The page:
Legislative package deals in EU decision-making: 1999 - 2007.
PhD thesis, The London School of Economics and Political Science (LSE).
This is a thesis about legislative package deals in the European Union and their effects on EU policy outcomes. It analyzes inter-chamber legislative exchange between the Council of Ministers and the European Parliament. The key argument is that package deals increase the legislative influence of the European Parliament across legislative procedures and policy areas. Package deals allow Member States to establish control over the financial aspects of legislation and to ensure its adoption without delay. In exchange, the European Parliament gains further institutional powers and access to some of the EU's most salient policy areas.
Legislative bargaining between the Council of Ministers and the European Parliament is analyzed across all EU legislation, completed in the period 1 May 1999 - 30 April 2007. The argument is tested empirically through the quantitative analysis of 1465 co-decision and consultation proposals, 19 policy areas and 8 years. Five in-depth case studies complement the findings.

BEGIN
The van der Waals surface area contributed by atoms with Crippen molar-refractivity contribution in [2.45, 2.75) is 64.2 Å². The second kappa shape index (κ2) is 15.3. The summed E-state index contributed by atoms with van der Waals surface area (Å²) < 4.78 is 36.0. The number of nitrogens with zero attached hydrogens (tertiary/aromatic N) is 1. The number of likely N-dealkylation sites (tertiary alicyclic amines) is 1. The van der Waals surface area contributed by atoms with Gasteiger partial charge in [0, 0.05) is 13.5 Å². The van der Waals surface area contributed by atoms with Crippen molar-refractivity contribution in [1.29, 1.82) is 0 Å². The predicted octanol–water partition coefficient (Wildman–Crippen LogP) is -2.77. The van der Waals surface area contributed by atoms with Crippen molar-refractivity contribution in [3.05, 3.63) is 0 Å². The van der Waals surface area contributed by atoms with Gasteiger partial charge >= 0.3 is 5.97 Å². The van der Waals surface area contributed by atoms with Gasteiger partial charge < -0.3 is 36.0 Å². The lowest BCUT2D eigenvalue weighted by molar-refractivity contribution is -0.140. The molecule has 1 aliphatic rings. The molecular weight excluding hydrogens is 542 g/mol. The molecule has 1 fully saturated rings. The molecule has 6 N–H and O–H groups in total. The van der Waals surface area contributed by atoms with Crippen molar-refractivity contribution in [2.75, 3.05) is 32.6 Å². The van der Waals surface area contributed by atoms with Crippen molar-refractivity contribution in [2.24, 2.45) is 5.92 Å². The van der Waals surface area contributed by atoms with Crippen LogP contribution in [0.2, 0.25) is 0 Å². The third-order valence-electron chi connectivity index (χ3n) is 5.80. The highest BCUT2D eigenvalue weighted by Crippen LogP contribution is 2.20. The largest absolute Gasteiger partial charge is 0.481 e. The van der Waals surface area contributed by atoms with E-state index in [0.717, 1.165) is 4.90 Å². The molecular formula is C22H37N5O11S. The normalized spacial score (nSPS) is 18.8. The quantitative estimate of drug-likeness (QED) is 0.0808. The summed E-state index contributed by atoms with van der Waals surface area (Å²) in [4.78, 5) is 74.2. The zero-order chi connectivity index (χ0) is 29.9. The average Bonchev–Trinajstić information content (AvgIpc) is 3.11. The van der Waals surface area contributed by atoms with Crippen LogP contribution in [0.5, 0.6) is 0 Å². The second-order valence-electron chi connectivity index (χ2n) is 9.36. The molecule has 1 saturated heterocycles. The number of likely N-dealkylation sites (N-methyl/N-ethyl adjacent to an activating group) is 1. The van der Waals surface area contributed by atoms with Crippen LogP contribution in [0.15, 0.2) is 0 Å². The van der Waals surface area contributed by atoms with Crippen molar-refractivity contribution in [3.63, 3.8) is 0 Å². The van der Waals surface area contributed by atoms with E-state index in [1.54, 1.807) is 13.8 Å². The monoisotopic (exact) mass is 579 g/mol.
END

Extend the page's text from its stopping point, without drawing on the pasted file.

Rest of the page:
The results indicate that the use of package deals in the EU is conditional on the distributive nature of legislative proposals, and their urgency. In turn, package deals and urgency affect legislative outcomes. Package deals and delay increase the EP's legislative influence in the consultation procedure. Package deals and Council impatience increase the EP's legislative influence in the co-decision procedure. Overall, package deals extend the EP's legislative influence in distributive policy areas and increase its institutional powers.
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